Shameless Self-Promotion is … Awesome!

Remember my post on rockstars awhile back? I’m taking that post a bit further, and I’m going to talk about … self promotion.

I have been called a shameless self-promoter before. Interestingly enough, I’d either agree or disagree with that label, depending on your definition of self promotion:

  • I DON’T promote ME for ME’s sake. I don’t generally push myself on anyone, brag about myself, put others down while building myself up, etc.
  • I DO push my small business. I brand most of my presentations/blog posts/books/articles/videos as davidleeking.com – I use my full name as my brand for my consulting/speaking/writing business. And I DO promote that.

I’ll go so far as to say this – I think every single one of us has done a bit of self-promotion. You DO have a job, don’t you? You most likely had to sell yourself during the interview. You probably talked about yourself (in the best possible light), you actively discussed your accomplishments, and in general, probably made sure everyone knew that you were, in fact, the best one for the job.

Is this a bad thing? I don’t think so. In fact, I think more of us need to figure out how to do it well (myself included). Here’s why – if we don’t share why we, as librarians, are awesome … who will?

As Stephen Abram says (in the comments to my first Rockstar post), “Few can name staff at the big competitors like Google etc. beyond the rockstar founders/inventors/investors, because the staff are irrelevant to the site experience. That should never be the case in libraries … If we’re about relationships, then a true relationship knows the name of the person they want to deal with – not just an anonymous professional behind a desk wearing a badge that says ‘librarian’ or generic virtual reference identity [emphasis added].”

You simply have to put a name and a face to the library. Think of it as giving a face to your stuff and your services if you need to. But people relate to a face. People want to FUND a face.

So – where to start? Here are some self-promotion “starter” tips:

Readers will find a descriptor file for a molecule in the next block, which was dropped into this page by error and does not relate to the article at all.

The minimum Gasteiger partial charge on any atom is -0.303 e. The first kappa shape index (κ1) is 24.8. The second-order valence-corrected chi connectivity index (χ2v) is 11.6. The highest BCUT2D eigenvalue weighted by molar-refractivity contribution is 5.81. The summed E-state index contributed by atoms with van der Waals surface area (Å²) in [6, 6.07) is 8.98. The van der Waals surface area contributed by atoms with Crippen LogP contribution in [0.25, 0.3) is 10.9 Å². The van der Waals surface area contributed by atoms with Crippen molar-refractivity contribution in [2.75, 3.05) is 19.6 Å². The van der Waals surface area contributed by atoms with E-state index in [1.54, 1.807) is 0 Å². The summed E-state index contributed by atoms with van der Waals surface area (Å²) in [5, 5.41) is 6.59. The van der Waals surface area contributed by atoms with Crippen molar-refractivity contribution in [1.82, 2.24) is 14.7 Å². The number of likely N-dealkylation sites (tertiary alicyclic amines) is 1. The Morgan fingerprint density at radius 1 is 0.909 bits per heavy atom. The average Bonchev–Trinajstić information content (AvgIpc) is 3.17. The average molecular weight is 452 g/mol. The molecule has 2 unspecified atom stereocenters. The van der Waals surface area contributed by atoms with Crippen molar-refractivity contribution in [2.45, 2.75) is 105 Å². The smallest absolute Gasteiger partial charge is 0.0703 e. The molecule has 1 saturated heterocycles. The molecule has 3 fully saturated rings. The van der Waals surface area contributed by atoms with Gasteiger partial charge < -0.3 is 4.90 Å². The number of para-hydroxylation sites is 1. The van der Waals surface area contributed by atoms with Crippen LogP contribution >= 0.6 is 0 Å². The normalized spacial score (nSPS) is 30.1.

• Be confident in what you’re promoting. Never feel bad about promoting content that deserves attention. With all the crap that exists on the Web, if you’ve created a wonderful resource for your niche, you should be excited to share it because it may help someone else. from Small Business Trends.
  • Use your voice. Don’t alter your voice to fit in with what you think people expect of you, and certainly don’t change your style in an effort to make yourself popular or appear to be an expert. By all means think about your audience, but don’t fall into the trap of trying to please them all. from bnet.
  • Share. Lots. Social media is also about sharing information – tons of it. And that, perhaps, is the best way to promote what you know and what you can do. If you want to be recognized as a leader in your field, you need to share what you know. You should use your social media accounts—Twitter, Facebook and blogs—to share information. from kikolani.com.
  • Focus. Focus on your strengths, and share those. Do those, if you can, at your job. If you start a blog, focus it too. Don’t write about your job, your favorite projects, your cat, and your favorite recipe. Instead, narrow it down to … your professional strengths (or whatever it is you’re really interested in).
  • Provide a service to your community. And put your name on it, so your community knows where to find you, should they want more.
  • Circulate yourself. Leave your building, and start meeting people in your community. Find out how you can serve the hospital across the street (we actually have one of those).

And finally, actually be good at what you do.

Thoughts – agree? Disagree? How come?

More on Rockstars